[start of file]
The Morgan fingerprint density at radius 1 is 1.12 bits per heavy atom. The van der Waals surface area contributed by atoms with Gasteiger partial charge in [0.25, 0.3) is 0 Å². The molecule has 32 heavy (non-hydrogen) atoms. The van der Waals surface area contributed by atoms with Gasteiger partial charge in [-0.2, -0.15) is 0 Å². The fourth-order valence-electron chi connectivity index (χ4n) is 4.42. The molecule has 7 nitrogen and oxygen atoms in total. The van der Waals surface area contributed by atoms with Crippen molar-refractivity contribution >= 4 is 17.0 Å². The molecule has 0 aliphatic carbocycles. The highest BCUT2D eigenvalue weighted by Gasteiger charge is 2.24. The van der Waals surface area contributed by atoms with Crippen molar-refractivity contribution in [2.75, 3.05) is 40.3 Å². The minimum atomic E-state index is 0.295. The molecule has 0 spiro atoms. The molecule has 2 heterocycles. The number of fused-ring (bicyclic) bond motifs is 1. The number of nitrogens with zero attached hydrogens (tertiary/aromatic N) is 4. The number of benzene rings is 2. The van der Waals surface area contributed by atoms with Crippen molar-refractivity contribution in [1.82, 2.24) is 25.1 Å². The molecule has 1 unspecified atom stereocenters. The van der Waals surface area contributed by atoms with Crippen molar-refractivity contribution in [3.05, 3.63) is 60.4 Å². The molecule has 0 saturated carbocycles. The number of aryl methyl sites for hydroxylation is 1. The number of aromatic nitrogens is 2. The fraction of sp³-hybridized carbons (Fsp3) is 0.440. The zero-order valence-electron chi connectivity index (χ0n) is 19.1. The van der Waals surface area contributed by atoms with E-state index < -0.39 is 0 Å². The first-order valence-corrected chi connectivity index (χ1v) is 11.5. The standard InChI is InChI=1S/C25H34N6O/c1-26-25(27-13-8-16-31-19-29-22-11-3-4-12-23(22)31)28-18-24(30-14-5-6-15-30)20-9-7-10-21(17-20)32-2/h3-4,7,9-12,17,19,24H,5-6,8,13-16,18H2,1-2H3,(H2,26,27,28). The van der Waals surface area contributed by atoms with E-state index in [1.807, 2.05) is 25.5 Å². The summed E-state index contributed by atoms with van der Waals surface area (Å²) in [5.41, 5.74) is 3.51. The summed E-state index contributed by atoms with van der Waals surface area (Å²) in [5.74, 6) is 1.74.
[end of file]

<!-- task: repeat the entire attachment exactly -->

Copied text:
The Morgan fingerprint density at radius 1 is 1.12 bits per heavy atom. The van der Waals surface area contributed by atoms with Gasteiger partial charge in [0.25, 0.3) is 0 Å². The molecule has 32 heavy (non-hydrogen) atoms. The van der Waals surface area contributed by atoms with Gasteiger partial charge in [-0.2, -0.15) is 0 Å². The fourth-order valence-electron chi connectivity index (χ4n) is 4.42. The molecule has 7 nitrogen and oxygen atoms in total. The van der Waals surface area contributed by atoms with Crippen molar-refractivity contribution >= 4 is 17.0 Å². The molecule has 0 aliphatic carbocycles. The highest BCUT2D eigenvalue weighted by Gasteiger charge is 2.24. The van der Waals surface area contributed by atoms with Crippen molar-refractivity contribution in [2.75, 3.05) is 40.3 Å². The minimum atomic E-state index is 0.295. The molecule has 0 spiro atoms. The molecule has 2 heterocycles. The number of fused-ring (bicyclic) bond motifs is 1. The number of nitrogens with zero attached hydrogens (tertiary/aromatic N) is 4. The number of benzene rings is 2. The van der Waals surface area contributed by atoms with Crippen molar-refractivity contribution in [1.82, 2.24) is 25.1 Å². The molecule has 1 unspecified atom stereocenters. The van der Waals surface area contributed by atoms with Crippen molar-refractivity contribution in [3.05, 3.63) is 60.4 Å². The molecule has 0 saturated carbocycles. The number of aryl methyl sites for hydroxylation is 1. The number of aromatic nitrogens is 2. The fraction of sp³-hybridized carbons (Fsp3) is 0.440. The zero-order valence-electron chi connectivity index (χ0n) is 19.1. The van der Waals surface area contributed by atoms with E-state index < -0.39 is 0 Å². The first-order valence-corrected chi connectivity index (χ1v) is 11.5. The standard InChI is InChI=1S/C25H34N6O/c1-26-25(27-13-8-16-31-19-29-22-11-3-4-12-23(22)31)28-18-24(30-14-5-6-15-30)20-9-7-10-21(17-20)32-2/h3-4,7,9-12,17,19,24H,5-6,8,13-16,18H2,1-2H3,(H2,26,27,28). The van der Waals surface area contributed by atoms with E-state index in [1.807, 2.05) is 25.5 Å². The summed E-state index contributed by atoms with van der Waals surface area (Å²) in [5.41, 5.74) is 3.51. The summed E-state index contributed by atoms with van der Waals surface area (Å²) in [5.74, 6) is 1.74.